Not at all. Quarks are the particles that make up larger particles such as mesons, Hadrons, etc. Which in turn make up atoms and so on. Free quarks are these blocks (either rare or fucking everywhere. Depending on who you ask) ungrouped. Like finding O instead of 02. They have this habit of phasing in and out of existence because why the fuck not. There is speculation that they are actually moving on the timeline. This is going to be my specific area of study once its all said and done. Crazy little bastards.
User avatar #304 - redstonealchemist (01/31/2015) [-]
how does observing a free quark work? does it change how it behaves? this is fucking fascinating!
#306 - fresighto (01/31/2015) [-]
And as far as the changes, we're not sure how to determine a "regular" set of behaviors yet, since we just (relatively) figured out there's like eight different kinds (called flavors, because reasons) and are starting to break open subatomic particles to see what quarks they're made of.
#307 - redstonealchemist (01/31/2015) [-]
well i can see easily why that would fascinate you to make it your expertise, imagine what we'll know once humanity have unlocked the behaviours of the quark flavours!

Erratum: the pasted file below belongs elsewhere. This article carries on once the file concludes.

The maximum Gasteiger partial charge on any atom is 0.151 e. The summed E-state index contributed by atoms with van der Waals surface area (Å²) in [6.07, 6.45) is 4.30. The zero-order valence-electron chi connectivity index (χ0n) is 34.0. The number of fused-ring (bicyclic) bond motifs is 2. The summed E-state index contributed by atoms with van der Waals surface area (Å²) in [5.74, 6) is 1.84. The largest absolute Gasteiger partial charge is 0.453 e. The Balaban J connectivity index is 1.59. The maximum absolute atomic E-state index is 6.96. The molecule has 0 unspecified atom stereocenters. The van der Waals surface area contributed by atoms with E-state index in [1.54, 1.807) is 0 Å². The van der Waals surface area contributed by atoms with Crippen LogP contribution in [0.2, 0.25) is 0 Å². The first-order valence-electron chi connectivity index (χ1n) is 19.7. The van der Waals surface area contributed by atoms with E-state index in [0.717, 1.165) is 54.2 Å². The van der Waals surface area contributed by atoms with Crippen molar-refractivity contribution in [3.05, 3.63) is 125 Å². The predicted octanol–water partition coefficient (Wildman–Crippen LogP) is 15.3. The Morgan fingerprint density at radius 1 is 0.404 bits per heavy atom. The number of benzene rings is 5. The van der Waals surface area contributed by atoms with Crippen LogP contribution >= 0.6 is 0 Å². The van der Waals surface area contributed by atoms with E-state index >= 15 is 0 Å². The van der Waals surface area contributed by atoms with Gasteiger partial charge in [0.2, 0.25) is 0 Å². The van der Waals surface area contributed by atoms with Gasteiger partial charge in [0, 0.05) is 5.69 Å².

we might even begin to understand how the universe was born...
god damn.
#308 - fresighto (01/31/2015) [-]
You know man, to be perfectly ho eat with you, and I know fj hates this, but the more I study quantum mechanics, the more I'm convinced it was a creators doing. Maybe not whole cloth, as is, but certainly designed, rules set, and paths plotted. Stuff at the atomic level and below gets too weird to not be for me. I mean, once you start working with electrons you're so deep in math its insanity. The father down the rabbit hole you go, the more complex it gets. Exponentially. But its all ordered chaos; our business is finding the rules. There isn't a thing yet that for certain cannot be mathematically defined; and since I'm not in the Pythagorean cult, I have to go the other way and instead of the numbers being divine, that the divine works with a logical intent, even if it is laberynthian.